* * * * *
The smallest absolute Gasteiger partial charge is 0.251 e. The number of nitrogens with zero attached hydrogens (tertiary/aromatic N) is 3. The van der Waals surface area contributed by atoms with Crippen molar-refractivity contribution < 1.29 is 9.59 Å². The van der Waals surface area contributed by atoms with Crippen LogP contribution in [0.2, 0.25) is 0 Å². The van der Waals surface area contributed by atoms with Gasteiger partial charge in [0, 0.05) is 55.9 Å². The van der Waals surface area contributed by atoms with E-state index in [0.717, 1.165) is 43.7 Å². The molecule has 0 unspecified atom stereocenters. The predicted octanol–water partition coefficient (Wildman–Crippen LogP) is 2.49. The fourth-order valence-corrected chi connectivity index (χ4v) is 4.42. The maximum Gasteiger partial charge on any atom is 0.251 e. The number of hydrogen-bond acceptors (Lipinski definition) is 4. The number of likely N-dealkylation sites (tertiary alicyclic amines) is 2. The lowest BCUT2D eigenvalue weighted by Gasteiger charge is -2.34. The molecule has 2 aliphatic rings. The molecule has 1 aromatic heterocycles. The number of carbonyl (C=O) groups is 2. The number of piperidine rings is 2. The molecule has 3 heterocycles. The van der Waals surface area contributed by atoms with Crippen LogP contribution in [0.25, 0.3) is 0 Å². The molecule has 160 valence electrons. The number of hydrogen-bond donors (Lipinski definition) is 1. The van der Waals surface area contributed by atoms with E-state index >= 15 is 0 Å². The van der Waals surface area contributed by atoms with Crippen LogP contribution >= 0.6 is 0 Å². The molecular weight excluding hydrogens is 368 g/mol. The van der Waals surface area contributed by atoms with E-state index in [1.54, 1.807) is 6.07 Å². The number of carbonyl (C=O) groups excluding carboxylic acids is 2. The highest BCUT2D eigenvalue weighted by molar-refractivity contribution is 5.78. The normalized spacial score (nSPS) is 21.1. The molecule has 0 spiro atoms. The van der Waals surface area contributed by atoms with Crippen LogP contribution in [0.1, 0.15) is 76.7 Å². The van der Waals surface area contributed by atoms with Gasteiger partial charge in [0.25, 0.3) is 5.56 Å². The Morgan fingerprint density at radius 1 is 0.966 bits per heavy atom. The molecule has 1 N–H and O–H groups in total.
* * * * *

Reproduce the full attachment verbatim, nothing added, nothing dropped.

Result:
The smallest absolute Gasteiger partial charge is 0.251 e. The number of nitrogens with zero attached hydrogens (tertiary/aromatic N) is 3. The van der Waals surface area contributed by atoms with Crippen molar-refractivity contribution < 1.29 is 9.59 Å². The van der Waals surface area contributed by atoms with Crippen LogP contribution in [0.2, 0.25) is 0 Å². The van der Waals surface area contributed by atoms with Gasteiger partial charge in [0, 0.05) is 55.9 Å². The van der Waals surface area contributed by atoms with E-state index in [0.717, 1.165) is 43.7 Å². The molecule has 0 unspecified atom stereocenters. The predicted octanol–water partition coefficient (Wildman–Crippen LogP) is 2.49. The fourth-order valence-corrected chi connectivity index (χ4v) is 4.42. The maximum Gasteiger partial charge on any atom is 0.251 e. The number of hydrogen-bond acceptors (Lipinski definition) is 4. The number of likely N-dealkylation sites (tertiary alicyclic amines) is 2. The lowest BCUT2D eigenvalue weighted by Gasteiger charge is -2.34. The molecule has 2 aliphatic rings. The molecule has 1 aromatic heterocycles. The number of carbonyl (C=O) groups is 2. The number of piperidine rings is 2. The molecule has 3 heterocycles. The van der Waals surface area contributed by atoms with Crippen LogP contribution in [0.25, 0.3) is 0 Å². The molecule has 160 valence electrons. The number of hydrogen-bond donors (Lipinski definition) is 1. The van der Waals surface area contributed by atoms with E-state index >= 15 is 0 Å². The van der Waals surface area contributed by atoms with Crippen LogP contribution >= 0.6 is 0 Å². The molecular weight excluding hydrogens is 368 g/mol. The van der Waals surface area contributed by atoms with E-state index in [1.54, 1.807) is 6.07 Å². The number of carbonyl (C=O) groups excluding carboxylic acids is 2. The highest BCUT2D eigenvalue weighted by molar-refractivity contribution is 5.78. The normalized spacial score (nSPS) is 21.1. The molecule has 0 spiro atoms. The van der Waals surface area contributed by atoms with Crippen LogP contribution in [0.1, 0.15) is 76.7 Å². The van der Waals surface area contributed by atoms with Gasteiger partial charge in [0.25, 0.3) is 5.56 Å². The Morgan fingerprint density at radius 1 is 0.966 bits per heavy atom. The molecule has 1 N–H and O–H groups in total.